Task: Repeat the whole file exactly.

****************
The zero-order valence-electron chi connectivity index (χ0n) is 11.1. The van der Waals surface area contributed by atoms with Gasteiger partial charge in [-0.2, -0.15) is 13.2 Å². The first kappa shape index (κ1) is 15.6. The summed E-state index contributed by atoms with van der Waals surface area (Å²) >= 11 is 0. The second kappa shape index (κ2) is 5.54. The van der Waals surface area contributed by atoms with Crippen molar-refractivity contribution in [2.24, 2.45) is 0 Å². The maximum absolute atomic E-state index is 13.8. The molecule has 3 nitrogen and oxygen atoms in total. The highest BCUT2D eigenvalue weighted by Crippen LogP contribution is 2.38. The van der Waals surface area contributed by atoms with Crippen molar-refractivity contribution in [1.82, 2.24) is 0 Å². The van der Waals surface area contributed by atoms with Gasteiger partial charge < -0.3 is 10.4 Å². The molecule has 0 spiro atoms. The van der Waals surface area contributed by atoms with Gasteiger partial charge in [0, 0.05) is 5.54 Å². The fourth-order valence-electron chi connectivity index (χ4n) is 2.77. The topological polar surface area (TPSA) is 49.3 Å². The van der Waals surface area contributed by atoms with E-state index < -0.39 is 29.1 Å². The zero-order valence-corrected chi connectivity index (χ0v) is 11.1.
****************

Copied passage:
The zero-order valence-electron chi connectivity index (χ0n) is 11.1. The van der Waals surface area contributed by atoms with Gasteiger partial charge in [-0.2, -0.15) is 13.2 Å². The first kappa shape index (κ1) is 15.6. The summed E-state index contributed by atoms with van der Waals surface area (Å²) >= 11 is 0. The second kappa shape index (κ2) is 5.54. The van der Waals surface area contributed by atoms with Crippen molar-refractivity contribution in [2.24, 2.45) is 0 Å². The maximum absolute atomic E-state index is 13.8. The molecule has 3 nitrogen and oxygen atoms in total. The highest BCUT2D eigenvalue weighted by Crippen LogP contribution is 2.38. The van der Waals surface area contributed by atoms with Crippen molar-refractivity contribution in [1.82, 2.24) is 0 Å². The van der Waals surface area contributed by atoms with Gasteiger partial charge < -0.3 is 10.4 Å². The molecule has 0 spiro atoms. The van der Waals surface area contributed by atoms with Gasteiger partial charge in [0, 0.05) is 5.54 Å². The fourth-order valence-electron chi connectivity index (χ4n) is 2.77. The topological polar surface area (TPSA) is 49.3 Å². The van der Waals surface area contributed by atoms with E-state index < -0.39 is 29.1 Å². The zero-order valence-corrected chi connectivity index (χ0v) is 11.1.